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Korean J Women Health Nurs. 2016 Mar;22(1):61-70. Korean. Original Article. https://doi.org/10.4069/kjwhn.2016.22.1.61
Lee SH , Song JA , Hur MH .
Department of Nursing, Eulji University, Daejeon, Korea. mhhur@eulji.ac.kr
Department of Nursing, Woosong College, Daejeon, Korea.
Abstract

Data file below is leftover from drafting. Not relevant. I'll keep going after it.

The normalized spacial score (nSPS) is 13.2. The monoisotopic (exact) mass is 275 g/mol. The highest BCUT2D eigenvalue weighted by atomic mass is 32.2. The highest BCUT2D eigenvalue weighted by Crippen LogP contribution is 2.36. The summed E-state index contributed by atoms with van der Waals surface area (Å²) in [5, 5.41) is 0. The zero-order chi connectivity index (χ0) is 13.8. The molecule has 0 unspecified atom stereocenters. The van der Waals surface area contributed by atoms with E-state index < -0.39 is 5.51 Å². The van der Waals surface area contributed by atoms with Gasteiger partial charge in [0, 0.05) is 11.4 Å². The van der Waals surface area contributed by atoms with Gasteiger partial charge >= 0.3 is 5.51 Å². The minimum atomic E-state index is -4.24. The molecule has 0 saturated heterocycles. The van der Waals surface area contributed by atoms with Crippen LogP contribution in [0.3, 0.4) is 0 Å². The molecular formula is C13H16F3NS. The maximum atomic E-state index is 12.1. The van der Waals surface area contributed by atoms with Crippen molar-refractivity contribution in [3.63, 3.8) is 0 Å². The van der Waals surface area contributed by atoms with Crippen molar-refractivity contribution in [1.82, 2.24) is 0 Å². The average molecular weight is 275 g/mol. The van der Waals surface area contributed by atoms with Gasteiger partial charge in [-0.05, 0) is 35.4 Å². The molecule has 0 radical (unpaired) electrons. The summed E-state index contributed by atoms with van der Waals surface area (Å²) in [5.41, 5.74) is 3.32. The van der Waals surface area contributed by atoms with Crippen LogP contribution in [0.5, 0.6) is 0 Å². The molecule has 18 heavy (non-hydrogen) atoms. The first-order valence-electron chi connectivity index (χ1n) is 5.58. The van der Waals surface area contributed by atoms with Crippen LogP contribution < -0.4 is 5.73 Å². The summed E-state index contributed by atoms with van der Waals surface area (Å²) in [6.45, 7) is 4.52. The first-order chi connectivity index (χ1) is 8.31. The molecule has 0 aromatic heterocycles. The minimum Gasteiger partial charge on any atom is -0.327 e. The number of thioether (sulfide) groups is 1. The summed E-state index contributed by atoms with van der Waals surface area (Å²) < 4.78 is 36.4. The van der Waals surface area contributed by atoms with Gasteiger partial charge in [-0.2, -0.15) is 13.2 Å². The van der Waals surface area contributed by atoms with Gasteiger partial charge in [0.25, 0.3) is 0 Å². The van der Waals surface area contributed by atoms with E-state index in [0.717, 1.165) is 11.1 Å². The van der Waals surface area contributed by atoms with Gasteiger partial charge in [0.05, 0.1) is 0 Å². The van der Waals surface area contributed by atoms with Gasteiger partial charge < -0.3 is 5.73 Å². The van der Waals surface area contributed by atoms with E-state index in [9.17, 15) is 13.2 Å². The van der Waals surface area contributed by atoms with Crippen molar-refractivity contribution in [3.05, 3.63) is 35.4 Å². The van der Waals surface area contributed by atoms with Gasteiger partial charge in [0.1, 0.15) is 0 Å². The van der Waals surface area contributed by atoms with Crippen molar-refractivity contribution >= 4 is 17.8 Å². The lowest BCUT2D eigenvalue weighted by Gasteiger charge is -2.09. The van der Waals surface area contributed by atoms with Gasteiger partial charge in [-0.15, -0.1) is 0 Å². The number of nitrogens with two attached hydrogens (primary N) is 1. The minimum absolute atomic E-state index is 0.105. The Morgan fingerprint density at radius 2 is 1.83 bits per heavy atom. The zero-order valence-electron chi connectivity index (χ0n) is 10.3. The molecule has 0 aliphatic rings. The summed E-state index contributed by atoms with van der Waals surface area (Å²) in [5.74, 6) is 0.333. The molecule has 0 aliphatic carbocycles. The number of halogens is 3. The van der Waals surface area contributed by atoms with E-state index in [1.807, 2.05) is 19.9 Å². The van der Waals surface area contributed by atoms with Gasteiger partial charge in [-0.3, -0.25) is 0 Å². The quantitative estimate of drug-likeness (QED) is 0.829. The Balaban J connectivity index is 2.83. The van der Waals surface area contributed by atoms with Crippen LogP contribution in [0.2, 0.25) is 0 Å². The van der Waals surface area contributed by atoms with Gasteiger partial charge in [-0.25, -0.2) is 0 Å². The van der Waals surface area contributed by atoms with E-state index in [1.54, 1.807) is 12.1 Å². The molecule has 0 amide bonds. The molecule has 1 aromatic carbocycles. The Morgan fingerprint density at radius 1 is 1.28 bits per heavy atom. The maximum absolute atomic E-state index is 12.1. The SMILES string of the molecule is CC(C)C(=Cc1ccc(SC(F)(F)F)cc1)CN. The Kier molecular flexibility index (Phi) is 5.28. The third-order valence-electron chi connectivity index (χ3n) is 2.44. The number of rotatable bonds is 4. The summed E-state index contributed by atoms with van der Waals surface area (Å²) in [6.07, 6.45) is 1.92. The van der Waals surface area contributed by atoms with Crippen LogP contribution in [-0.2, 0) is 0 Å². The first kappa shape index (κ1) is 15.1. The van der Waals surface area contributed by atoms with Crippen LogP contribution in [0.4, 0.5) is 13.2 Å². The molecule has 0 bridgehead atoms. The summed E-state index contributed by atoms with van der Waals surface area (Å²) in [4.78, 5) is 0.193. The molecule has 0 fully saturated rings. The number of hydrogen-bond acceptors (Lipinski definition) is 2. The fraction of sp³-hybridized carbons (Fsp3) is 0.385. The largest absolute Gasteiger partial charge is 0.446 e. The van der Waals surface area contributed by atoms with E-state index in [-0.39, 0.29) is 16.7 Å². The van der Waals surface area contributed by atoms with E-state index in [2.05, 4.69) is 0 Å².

PURPOSE: This study is an explorative survey to examine emotional labor, stress, and premenstrual syndrome among hospital nurses and to examine relationships among them. METHODS: Data were collected from 228 nurses working at hospitals using structured questionnaires from September to October, 2014. Data were analyzed using SPSS 21.0 by frequency, descriptive statistics, t-test, one-way ANOVA, and Pearson's correlation coefficient. RESULTS: Score of emotional labor was different by work time per week (F=4.03, p=.019), and menstrual amount (F=5.18, p=.006). Level of stress was different by marital status (t=2.29, p=.023), pattern of work (t=-3.63, p<.001), work time per week (F=3.39, p=.035), regularity of menstrual cycle (t=-4.20, p<.001), and exercise frequency (F=4.28, p=.015). Scores of premenstrual syndrome were different by regularity of menstrual cycle (t=-3.18, p=.002), and menstrual amount (F=5.88, p=.003). Emotional labor was related with perceived stress (r=.40, p<.001) and premenstrual syndrome (r=.23, p<.001). Also, perceived stress was related with premenstrual syndrome (r=.33, p<.001). CONCLUSION: Nurses' emotional labor, stress, and premenstrual syndrome were higher than the average. Emotional labor was correlated with stress and premenstrual syndrome, premenstrual syndrome with stress. This study shows that it is necessary to understand these relationships and to search for nursing intervention to ease emotional labor, stress, and premenstrual syndrome.

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